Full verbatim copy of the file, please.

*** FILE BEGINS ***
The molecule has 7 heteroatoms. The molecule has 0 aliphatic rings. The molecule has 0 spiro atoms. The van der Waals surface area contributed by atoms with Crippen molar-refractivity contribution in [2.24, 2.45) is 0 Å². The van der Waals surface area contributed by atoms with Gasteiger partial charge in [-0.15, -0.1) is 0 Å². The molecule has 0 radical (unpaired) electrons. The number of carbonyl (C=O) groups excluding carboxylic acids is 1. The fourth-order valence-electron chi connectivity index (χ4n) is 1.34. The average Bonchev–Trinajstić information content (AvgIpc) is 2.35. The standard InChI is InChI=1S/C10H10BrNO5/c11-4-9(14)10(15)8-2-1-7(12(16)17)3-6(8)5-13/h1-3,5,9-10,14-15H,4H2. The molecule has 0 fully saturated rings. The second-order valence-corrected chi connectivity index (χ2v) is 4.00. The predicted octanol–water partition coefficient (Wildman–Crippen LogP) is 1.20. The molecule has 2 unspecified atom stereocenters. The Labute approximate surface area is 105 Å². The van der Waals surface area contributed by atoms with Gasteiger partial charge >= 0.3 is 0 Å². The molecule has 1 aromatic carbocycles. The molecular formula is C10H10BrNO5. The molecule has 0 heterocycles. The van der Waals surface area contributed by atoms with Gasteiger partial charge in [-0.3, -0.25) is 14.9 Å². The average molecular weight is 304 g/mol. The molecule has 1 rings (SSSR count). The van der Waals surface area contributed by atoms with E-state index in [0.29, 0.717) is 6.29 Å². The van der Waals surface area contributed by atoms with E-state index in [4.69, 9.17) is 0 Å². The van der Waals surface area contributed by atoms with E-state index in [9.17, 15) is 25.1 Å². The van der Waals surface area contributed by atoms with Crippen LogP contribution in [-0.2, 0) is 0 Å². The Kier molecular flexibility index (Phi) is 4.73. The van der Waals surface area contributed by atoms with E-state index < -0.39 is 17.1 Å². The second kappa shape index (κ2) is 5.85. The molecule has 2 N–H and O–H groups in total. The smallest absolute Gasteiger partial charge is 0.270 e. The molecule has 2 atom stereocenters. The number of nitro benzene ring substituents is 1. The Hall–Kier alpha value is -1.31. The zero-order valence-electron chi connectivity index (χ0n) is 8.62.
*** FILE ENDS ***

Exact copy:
The molecule has 7 heteroatoms. The molecule has 0 aliphatic rings. The molecule has 0 spiro atoms. The van der Waals surface area contributed by atoms with Crippen molar-refractivity contribution in [2.24, 2.45) is 0 Å². The van der Waals surface area contributed by atoms with Gasteiger partial charge in [-0.15, -0.1) is 0 Å². The molecule has 0 radical (unpaired) electrons. The number of carbonyl (C=O) groups excluding carboxylic acids is 1. The fourth-order valence-electron chi connectivity index (χ4n) is 1.34. The average Bonchev–Trinajstić information content (AvgIpc) is 2.35. The standard InChI is InChI=1S/C10H10BrNO5/c11-4-9(14)10(15)8-2-1-7(12(16)17)3-6(8)5-13/h1-3,5,9-10,14-15H,4H2. The molecule has 0 fully saturated rings. The second-order valence-corrected chi connectivity index (χ2v) is 4.00. The predicted octanol–water partition coefficient (Wildman–Crippen LogP) is 1.20. The molecule has 2 unspecified atom stereocenters. The Labute approximate surface area is 105 Å². The van der Waals surface area contributed by atoms with Gasteiger partial charge >= 0.3 is 0 Å². The molecule has 1 aromatic carbocycles. The molecular formula is C10H10BrNO5. The molecule has 0 heterocycles. The van der Waals surface area contributed by atoms with Gasteiger partial charge in [-0.3, -0.25) is 14.9 Å². The average molecular weight is 304 g/mol. The molecule has 1 rings (SSSR count). The van der Waals surface area contributed by atoms with E-state index in [0.29, 0.717) is 6.29 Å². The van der Waals surface area contributed by atoms with E-state index in [4.69, 9.17) is 0 Å². The van der Waals surface area contributed by atoms with E-state index in [9.17, 15) is 25.1 Å². The van der Waals surface area contributed by atoms with Crippen LogP contribution in [-0.2, 0) is 0 Å². The Kier molecular flexibility index (Phi) is 4.73. The van der Waals surface area contributed by atoms with E-state index < -0.39 is 17.1 Å². The second kappa shape index (κ2) is 5.85. The molecule has 2 N–H and O–H groups in total. The smallest absolute Gasteiger partial charge is 0.270 e. The molecule has 2 atom stereocenters. The number of nitro benzene ring substituents is 1. The Hall–Kier alpha value is -1.31. The zero-order valence-electron chi connectivity index (χ0n) is 8.62.